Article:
I think the MAX chip is clamping to 5V, perhaps as high as 5.1V. I would use the internal clamping diodes, instead of adding external ones. I could see how an external diode could have a slow recover time which causes it to skew the signal. I could also see how a fast switching diode might create high frequencies that can propagate past the other circuitry on the chip. Fast transients can cause latch up issues, etc. I would suggest that people use the Honeywell datasheet, and Honeywell product line to figure out what kinds of voltages they might expect.
I haven't seen anything like that severe an issue with 1206 components, even in more severe automotive testing. I would think that's a problem with the footprint or the process. We had some issues with thermal cycling over an extended temperature range but resolved that with a change of solder composition.
The MAX chip clamps to rail, I have used external clamping diodes because a relatively large current through the device can cause a shift in the reference voltage level. If I remember correctly the input current is specced at 2mA maximum which is easily exceeded unless you use large value series resistors which start to slew the input waveform.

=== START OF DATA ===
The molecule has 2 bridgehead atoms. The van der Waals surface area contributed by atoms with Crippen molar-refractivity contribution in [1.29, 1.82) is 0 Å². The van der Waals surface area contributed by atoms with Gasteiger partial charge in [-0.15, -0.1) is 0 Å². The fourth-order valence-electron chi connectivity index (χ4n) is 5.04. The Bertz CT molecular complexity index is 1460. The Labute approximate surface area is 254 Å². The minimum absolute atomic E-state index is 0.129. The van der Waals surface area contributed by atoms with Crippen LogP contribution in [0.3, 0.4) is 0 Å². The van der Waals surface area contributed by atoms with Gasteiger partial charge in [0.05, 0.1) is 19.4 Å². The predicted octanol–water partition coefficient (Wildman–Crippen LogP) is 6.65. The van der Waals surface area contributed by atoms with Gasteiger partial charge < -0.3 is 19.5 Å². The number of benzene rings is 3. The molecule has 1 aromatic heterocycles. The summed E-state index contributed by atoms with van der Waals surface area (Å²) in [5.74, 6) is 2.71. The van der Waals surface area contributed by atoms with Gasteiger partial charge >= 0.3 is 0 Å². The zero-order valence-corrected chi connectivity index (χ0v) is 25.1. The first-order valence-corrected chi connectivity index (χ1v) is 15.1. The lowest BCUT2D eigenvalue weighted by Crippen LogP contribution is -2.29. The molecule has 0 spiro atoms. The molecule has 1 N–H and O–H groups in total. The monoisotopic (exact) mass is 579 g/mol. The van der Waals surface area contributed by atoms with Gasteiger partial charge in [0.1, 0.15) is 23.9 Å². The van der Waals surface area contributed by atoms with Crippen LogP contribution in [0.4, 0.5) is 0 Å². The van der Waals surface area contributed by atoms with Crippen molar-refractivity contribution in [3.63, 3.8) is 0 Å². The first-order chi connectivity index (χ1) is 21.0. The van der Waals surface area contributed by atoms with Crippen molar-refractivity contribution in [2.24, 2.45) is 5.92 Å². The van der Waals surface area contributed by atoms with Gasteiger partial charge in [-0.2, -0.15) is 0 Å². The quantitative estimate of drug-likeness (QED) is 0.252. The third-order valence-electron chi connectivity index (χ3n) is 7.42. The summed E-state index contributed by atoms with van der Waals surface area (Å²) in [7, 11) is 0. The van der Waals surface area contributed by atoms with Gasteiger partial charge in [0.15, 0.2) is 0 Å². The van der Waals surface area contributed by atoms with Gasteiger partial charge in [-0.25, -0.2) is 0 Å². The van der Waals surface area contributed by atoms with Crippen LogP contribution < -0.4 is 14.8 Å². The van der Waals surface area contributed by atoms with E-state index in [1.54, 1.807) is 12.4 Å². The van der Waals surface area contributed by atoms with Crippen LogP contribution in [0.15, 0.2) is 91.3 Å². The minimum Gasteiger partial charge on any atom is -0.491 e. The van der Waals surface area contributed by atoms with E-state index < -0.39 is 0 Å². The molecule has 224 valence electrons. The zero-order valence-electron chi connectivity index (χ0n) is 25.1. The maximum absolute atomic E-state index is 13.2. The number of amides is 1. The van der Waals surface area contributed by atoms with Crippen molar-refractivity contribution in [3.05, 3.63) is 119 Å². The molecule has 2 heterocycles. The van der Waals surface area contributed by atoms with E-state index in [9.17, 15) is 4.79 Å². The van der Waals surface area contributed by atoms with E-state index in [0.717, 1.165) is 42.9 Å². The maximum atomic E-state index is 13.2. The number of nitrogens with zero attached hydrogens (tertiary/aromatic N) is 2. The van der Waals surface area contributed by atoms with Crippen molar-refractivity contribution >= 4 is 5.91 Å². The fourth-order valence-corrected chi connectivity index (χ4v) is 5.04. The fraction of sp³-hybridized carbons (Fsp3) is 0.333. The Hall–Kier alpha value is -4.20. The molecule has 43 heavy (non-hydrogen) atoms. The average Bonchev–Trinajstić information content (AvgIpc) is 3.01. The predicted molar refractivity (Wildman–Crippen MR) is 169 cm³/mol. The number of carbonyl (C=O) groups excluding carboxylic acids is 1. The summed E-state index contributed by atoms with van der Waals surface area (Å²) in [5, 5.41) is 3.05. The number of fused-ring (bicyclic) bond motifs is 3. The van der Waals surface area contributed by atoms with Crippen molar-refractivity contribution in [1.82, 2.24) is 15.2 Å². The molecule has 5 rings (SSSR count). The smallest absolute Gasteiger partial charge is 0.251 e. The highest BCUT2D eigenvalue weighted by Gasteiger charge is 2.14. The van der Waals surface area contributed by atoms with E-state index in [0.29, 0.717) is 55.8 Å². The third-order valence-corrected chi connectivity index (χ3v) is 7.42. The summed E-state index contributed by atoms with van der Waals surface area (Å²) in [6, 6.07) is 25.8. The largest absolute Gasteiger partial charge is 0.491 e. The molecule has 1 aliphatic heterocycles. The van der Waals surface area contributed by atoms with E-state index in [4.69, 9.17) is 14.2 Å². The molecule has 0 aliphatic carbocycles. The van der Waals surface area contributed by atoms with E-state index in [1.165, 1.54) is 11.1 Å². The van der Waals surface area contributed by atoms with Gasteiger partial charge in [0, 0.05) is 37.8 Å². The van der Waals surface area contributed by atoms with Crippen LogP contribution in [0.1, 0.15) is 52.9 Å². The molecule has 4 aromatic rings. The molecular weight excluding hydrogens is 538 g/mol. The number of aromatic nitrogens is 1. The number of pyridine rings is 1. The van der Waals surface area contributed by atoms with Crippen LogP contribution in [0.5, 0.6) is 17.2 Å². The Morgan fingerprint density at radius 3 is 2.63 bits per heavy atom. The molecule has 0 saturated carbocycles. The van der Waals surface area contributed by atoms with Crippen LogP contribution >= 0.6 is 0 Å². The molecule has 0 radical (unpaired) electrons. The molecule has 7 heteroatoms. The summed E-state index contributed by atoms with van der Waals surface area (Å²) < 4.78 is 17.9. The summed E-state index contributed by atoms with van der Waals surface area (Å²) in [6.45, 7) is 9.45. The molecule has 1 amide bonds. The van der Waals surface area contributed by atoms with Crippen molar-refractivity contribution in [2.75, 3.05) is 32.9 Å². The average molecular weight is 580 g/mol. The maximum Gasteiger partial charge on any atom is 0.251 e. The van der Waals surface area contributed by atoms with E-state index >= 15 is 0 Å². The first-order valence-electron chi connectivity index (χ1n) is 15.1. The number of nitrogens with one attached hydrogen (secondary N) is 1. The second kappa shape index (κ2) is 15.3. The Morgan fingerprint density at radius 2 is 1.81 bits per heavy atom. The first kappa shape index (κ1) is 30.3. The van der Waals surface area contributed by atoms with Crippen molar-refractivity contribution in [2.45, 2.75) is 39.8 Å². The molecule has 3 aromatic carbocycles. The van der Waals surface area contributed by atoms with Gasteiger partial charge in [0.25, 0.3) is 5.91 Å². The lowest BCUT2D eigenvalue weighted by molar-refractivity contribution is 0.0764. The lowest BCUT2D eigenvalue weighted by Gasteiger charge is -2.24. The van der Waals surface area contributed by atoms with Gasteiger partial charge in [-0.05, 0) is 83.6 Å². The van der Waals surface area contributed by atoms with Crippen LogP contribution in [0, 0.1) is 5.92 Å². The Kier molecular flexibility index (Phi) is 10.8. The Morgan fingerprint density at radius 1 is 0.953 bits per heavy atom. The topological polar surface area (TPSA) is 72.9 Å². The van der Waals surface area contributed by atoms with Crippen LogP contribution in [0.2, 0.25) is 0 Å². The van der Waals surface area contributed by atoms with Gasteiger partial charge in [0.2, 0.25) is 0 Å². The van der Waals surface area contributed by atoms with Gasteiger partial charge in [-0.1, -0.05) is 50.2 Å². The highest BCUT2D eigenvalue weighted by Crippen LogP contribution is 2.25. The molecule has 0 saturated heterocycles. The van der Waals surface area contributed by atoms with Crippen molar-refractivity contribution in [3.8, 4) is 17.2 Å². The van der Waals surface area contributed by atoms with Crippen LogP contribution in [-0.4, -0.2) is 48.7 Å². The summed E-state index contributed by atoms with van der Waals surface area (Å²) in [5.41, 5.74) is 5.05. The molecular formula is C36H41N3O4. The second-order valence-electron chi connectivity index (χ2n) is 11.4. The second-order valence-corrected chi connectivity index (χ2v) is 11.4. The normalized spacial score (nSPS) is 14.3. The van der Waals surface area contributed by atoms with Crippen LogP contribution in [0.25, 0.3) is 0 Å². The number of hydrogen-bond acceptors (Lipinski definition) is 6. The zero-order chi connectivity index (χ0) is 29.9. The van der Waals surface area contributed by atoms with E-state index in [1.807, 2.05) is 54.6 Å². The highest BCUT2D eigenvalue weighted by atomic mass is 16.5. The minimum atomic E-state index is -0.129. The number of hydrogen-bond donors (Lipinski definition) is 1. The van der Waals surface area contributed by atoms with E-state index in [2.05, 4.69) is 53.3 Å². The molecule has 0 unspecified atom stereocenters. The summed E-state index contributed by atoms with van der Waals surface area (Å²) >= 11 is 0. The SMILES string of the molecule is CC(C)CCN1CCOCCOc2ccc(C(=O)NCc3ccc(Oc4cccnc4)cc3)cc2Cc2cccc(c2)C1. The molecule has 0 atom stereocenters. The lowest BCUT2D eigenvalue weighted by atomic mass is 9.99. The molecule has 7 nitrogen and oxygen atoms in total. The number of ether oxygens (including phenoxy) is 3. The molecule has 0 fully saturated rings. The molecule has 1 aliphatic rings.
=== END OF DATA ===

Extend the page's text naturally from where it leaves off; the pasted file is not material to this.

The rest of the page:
Re: VR board

Posted: Wed Mar 23, 2016 7:15 pm
by Horizenjob
I read the datasheet for the Comchip 1206 diode more carefully. The package is an FRP substrate with a glass passivated diode embedded. So it may be a reasonable match for the thermal coefficient of the board.

It was interesting to read the STMicro datasheet for the support chip and see the example VR and Hall circuits.

I'm going to setup a timing wheel in my drill press and scope a couple of sensors at slow speed.

Re: VR board

Posted: Wed Sep 07, 2016 8:04 pm
by stefanst
I've had those boards sitting on my desk since April, when my life took a sudden detour. I'm back- at least for a little while. Is there still any interest in me populating these and giving them a whirl?

What chip do I use? Digikey has the 9927 at $5.54 and the 9926 at $7.19. Doesn't look like we will ever need the added capabilities of the 9926- correct?
Also I have a lot of 0603 resistors in my parts bin, but no 0804s. I assume nobody will complain if I use the 0603s.

Re: VR board

Posted: Wed Sep 07, 2016 8:53 pm
by russian
stefanst wrote:What chip do I use? Digikey has the 9927 at $5.54 and the 9926 at $7.19. Doesn't look like we will ever need the added capabilities of the 9926- correct?
http://rusefi.com/forum/viewtopic.php?f ... 927#p14614 says NO to 9927

We still need to validate this little board, never validated it.

Re: VR board

Posted: Wed Sep 07, 2016 9:05 pm
by kb1gtt